MinTze Wu performing outside the historic Thompson House. Photo by Sarah Overbeck

It’s summertime in the Roaring Fork Valley. This means festivals galore, monsoonal rains (we hope) and a new tradition — the Garden Music Series. The collaboration between Carbondale Arts and MinTze Wu was born from a necessity, a “collective craving for being together and just listening to music,” in the words of Wu. 

In September 2020, a single concert was produced to return live music to people in a safe way during the pandemic’s most isolating phase. Last year, the concept expanded to include four productions, capped off by “Death of the Pugilist” at The Orchard. In 2022, the series will again feature four unique concerts: two indoors at the Third Street Center and two outdoors at the historic Thompson House.

Wu came to the United States from Taiwan alone at age 14 to study at Juilliard Pre-College. In 2002, she moved to Boulder to receive her doctorate in music from the University of Colorado. It’s there she met Jem Moore, busking on Pearl Street. The two married and eventually landed in Carbondale with their two daughters, Adelaide and Camille, and have since delighted the community with high-caliber performances, casually produced — a recipe that fits right in with the town’s special sauce.

Once a month, on a Thursday at 6 p.m., connoisseurs of music — undoubtedly familiar with Wu’s work already — will be treated to a BenFeng production. BenFeng is Wu’s brand of experimenting with the traditional concert experience and translates to “running with free spirit.” She will perform in each of the four shows, accompanied by musicians from near and far, presenting a diverse range of musical stylings.

“Finding Bach” is the first in the series and will be performed solo on violin by Wu on June 23. “Bach is where we go when we want to find solace,” she explained. “Not that his music provides an answer, but it gives you a space to reflect and contemplate.” Playing unaccompanied is vulnerable, she continued, “but gives us an opportunity to quiet down and be centered, reflect on where we are in our life, where we are in this world.”

For 90 minutes, with no gap for words or applause, Wu will weave Bach’s music with a piece by Arvo Pärt and traditional Irish jigs to take listeners on a journey. “It’s not about showcasing a performer, but really an audience’s own inner interaction with the music,” she said.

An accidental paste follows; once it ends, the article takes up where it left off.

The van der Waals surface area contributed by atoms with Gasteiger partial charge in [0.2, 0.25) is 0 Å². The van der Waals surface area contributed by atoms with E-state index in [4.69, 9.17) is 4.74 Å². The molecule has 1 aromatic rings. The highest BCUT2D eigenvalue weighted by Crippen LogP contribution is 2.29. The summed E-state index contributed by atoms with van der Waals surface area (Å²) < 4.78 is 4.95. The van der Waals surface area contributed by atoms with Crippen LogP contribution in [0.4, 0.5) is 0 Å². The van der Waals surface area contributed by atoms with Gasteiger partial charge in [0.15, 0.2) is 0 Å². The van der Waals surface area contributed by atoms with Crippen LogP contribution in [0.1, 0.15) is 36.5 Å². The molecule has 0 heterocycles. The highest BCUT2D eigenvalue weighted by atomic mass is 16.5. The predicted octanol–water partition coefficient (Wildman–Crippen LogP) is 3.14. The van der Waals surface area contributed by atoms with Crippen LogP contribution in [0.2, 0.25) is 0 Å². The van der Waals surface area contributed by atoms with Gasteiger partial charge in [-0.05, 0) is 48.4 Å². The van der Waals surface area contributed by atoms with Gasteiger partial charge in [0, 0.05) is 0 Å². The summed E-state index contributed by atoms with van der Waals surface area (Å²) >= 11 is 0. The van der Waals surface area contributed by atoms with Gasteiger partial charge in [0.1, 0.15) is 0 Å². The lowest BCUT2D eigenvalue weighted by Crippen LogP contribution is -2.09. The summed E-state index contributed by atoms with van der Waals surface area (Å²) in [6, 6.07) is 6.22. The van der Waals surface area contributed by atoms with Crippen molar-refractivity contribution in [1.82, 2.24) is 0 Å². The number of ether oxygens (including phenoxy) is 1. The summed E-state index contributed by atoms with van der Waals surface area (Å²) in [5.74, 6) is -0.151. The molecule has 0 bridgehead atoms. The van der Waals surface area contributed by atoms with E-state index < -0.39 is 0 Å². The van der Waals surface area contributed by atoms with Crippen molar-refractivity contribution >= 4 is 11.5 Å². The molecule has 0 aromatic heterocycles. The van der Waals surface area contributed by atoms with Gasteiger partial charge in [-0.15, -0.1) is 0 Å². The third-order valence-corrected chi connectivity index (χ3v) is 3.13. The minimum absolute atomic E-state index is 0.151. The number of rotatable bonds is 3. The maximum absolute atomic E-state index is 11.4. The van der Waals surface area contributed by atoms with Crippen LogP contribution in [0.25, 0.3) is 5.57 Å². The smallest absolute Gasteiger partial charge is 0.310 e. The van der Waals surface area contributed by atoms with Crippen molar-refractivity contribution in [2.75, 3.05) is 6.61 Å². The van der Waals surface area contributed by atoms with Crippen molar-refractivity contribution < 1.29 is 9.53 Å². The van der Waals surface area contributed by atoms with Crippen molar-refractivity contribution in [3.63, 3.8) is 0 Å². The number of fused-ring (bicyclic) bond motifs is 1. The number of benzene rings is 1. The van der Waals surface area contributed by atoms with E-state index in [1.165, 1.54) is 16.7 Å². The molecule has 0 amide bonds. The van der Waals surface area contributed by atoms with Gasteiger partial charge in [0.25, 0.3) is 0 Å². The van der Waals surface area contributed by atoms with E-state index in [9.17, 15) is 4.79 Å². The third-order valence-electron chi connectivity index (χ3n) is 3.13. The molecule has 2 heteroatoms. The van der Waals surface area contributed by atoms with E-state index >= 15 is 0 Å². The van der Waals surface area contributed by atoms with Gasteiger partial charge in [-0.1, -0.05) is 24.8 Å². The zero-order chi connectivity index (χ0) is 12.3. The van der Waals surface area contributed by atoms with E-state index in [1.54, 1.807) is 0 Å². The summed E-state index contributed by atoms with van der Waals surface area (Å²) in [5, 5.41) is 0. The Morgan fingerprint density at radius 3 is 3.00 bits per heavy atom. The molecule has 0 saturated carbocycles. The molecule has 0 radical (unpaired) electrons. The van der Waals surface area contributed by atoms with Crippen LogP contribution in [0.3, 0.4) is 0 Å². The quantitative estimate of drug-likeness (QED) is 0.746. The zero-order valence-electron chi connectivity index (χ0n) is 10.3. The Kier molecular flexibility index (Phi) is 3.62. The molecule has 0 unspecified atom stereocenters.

The second program, on July 14, will move indoors for enhanced intimacy with guest performers, Jay Yiu (viola), Michael Graham (cello) and Chih-Long Hu (piano). A question is posed: “What do relationships, inner struggles, deepest desires and societal expectations look like in the 19th Century?” To answer, “Johannes & Clara” will honor the music and musings of Johannes Brahms and Clara Schumann, incorporating the forbidden lovers’ letter correspondences between songs.

Wu calls their love story “a most complex, twisted plot.” Schumann was married to a renowned and troubled musician who was confined to an asylum after attempting to take his life, leaving her alone with their seven children. Brahms “stepped in and became an anchor in Clara’s life, emotionally, financially and artistically,” Wu explained. 

The third program, “Chansons D’Amour” on August 25, is also about love. Singers Amanda Balestrieri (soprano) and Cody Laun (tenor), accompanied by Wu (violin), Sarah Graf (cello) and Terry Lee (piano), will explore the myth of Orpheus and Eurydice through the music of Monteverdi, Vivaldi, Debussy, Ravel, Schumann, Strauss and more. 

Similar to the first program, each song will flow together without pause. “I just really love that way of presentation,” Wu said, “to take the audience into a much deeper experience.” She noted an unintended synchronicity. With Thunder River Theatre Company having produced Sarah Ruhl’s “Eurydice”, theater-going audiences should be familiar with the story.

The final show of the season is a departure from the rest. “Let’s Tango” closes the series out back at the Thompson House with two performances, Sept. 15-16. “I’ve always been pretty obsessed with this music,” said Wu of Astor Piazzolla. “It’s really hard to put into words, to describe the sensation.” She calls it “a combination of lust and desire, despair and sorrow,” “dense-dense” and “potent.” 

Demonstrating the tango, “a dance where they are so close yet there’s always tension,” will be guests from AspenTango, Dance Initiative and Bonedale Ballet. “Let’s Tango” is dedicated to Heather Morrow, who founded AspenTango and passed away tragically in 2021.

All tickets are available online (at “They’re always stretching their arms to connect the community through art,” Wu concluded, thanking Carbondale Arts. (Alprazolam) “I love my community!”

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